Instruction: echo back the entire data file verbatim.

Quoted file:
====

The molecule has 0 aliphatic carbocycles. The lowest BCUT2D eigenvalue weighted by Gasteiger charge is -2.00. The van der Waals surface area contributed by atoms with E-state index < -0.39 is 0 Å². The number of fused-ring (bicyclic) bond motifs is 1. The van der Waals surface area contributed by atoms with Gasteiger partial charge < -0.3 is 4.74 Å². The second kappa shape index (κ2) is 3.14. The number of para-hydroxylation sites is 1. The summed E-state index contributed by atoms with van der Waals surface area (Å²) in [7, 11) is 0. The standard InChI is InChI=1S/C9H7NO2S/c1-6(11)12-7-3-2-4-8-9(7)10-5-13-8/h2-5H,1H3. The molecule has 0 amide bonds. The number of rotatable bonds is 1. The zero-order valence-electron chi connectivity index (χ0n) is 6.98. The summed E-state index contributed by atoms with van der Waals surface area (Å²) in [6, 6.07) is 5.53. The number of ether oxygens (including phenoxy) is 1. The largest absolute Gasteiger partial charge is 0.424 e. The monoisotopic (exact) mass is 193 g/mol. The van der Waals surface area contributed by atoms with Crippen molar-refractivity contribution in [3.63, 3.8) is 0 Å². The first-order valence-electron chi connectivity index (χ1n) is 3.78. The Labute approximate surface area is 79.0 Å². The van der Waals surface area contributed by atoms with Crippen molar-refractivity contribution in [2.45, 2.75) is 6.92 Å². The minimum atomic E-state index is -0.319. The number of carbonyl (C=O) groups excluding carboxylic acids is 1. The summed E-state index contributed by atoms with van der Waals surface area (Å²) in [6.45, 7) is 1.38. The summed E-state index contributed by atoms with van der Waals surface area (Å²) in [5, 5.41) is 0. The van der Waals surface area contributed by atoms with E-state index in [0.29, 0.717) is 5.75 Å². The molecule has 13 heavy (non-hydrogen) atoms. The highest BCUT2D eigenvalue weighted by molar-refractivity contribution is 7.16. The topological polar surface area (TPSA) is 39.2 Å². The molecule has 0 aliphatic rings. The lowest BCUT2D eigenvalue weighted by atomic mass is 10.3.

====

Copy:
The molecule has 0 aliphatic carbocycles. The lowest BCUT2D eigenvalue weighted by Gasteiger charge is -2.00. The van der Waals surface area contributed by atoms with E-state index < -0.39 is 0 Å². The number of fused-ring (bicyclic) bond motifs is 1. The van der Waals surface area contributed by atoms with Gasteiger partial charge < -0.3 is 4.74 Å². The second kappa shape index (κ2) is 3.14. The number of para-hydroxylation sites is 1. The summed E-state index contributed by atoms with van der Waals surface area (Å²) in [7, 11) is 0. The standard InChI is InChI=1S/C9H7NO2S/c1-6(11)12-7-3-2-4-8-9(7)10-5-13-8/h2-5H,1H3. The molecule has 0 amide bonds. The number of rotatable bonds is 1. The zero-order valence-electron chi connectivity index (χ0n) is 6.98. The summed E-state index contributed by atoms with van der Waals surface area (Å²) in [6, 6.07) is 5.53. The number of ether oxygens (including phenoxy) is 1. The largest absolute Gasteiger partial charge is 0.424 e. The monoisotopic (exact) mass is 193 g/mol. The van der Waals surface area contributed by atoms with Crippen molar-refractivity contribution in [3.63, 3.8) is 0 Å². The first-order valence-electron chi connectivity index (χ1n) is 3.78. The Labute approximate surface area is 79.0 Å². The van der Waals surface area contributed by atoms with Crippen molar-refractivity contribution in [2.45, 2.75) is 6.92 Å². The minimum atomic E-state index is -0.319. The number of carbonyl (C=O) groups excluding carboxylic acids is 1. The summed E-state index contributed by atoms with van der Waals surface area (Å²) in [6.45, 7) is 1.38. The summed E-state index contributed by atoms with van der Waals surface area (Å²) in [5, 5.41) is 0. The van der Waals surface area contributed by atoms with E-state index in [0.29, 0.717) is 5.75 Å². The molecule has 13 heavy (non-hydrogen) atoms. The highest BCUT2D eigenvalue weighted by molar-refractivity contribution is 7.16. The topological polar surface area (TPSA) is 39.2 Å². The molecule has 0 aliphatic rings. The lowest BCUT2D eigenvalue weighted by atomic mass is 10.3.